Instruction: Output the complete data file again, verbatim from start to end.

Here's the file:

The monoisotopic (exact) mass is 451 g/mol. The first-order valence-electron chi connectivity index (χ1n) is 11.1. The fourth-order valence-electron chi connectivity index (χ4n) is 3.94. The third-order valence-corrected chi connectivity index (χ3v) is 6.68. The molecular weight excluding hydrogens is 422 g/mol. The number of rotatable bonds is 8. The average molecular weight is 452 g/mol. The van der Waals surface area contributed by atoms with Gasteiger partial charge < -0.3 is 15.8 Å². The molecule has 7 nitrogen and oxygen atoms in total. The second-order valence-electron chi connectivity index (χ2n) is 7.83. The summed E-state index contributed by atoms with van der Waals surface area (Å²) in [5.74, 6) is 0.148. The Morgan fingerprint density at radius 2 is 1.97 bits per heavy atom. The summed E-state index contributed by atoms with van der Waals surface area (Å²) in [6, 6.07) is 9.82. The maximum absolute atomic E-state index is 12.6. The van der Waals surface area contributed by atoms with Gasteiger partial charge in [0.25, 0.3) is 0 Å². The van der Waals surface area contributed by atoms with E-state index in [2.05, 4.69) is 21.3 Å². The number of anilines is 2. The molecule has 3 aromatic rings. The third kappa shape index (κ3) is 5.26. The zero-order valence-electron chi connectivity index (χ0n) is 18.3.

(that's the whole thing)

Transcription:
The monoisotopic (exact) mass is 451 g/mol. The first-order valence-electron chi connectivity index (χ1n) is 11.1. The fourth-order valence-electron chi connectivity index (χ4n) is 3.94. The third-order valence-corrected chi connectivity index (χ3v) is 6.68. The molecular weight excluding hydrogens is 422 g/mol. The number of rotatable bonds is 8. The average molecular weight is 452 g/mol. The van der Waals surface area contributed by atoms with Gasteiger partial charge < -0.3 is 15.8 Å². The molecule has 7 nitrogen and oxygen atoms in total. The second-order valence-electron chi connectivity index (χ2n) is 7.83. The summed E-state index contributed by atoms with van der Waals surface area (Å²) in [5.74, 6) is 0.148. The Morgan fingerprint density at radius 2 is 1.97 bits per heavy atom. The summed E-state index contributed by atoms with van der Waals surface area (Å²) in [6, 6.07) is 9.82. The maximum absolute atomic E-state index is 12.6. The van der Waals surface area contributed by atoms with Gasteiger partial charge in [0.25, 0.3) is 0 Å². The van der Waals surface area contributed by atoms with E-state index in [2.05, 4.69) is 21.3 Å². The number of anilines is 2. The molecule has 3 aromatic rings. The third kappa shape index (κ3) is 5.26. The zero-order valence-electron chi connectivity index (χ0n) is 18.3.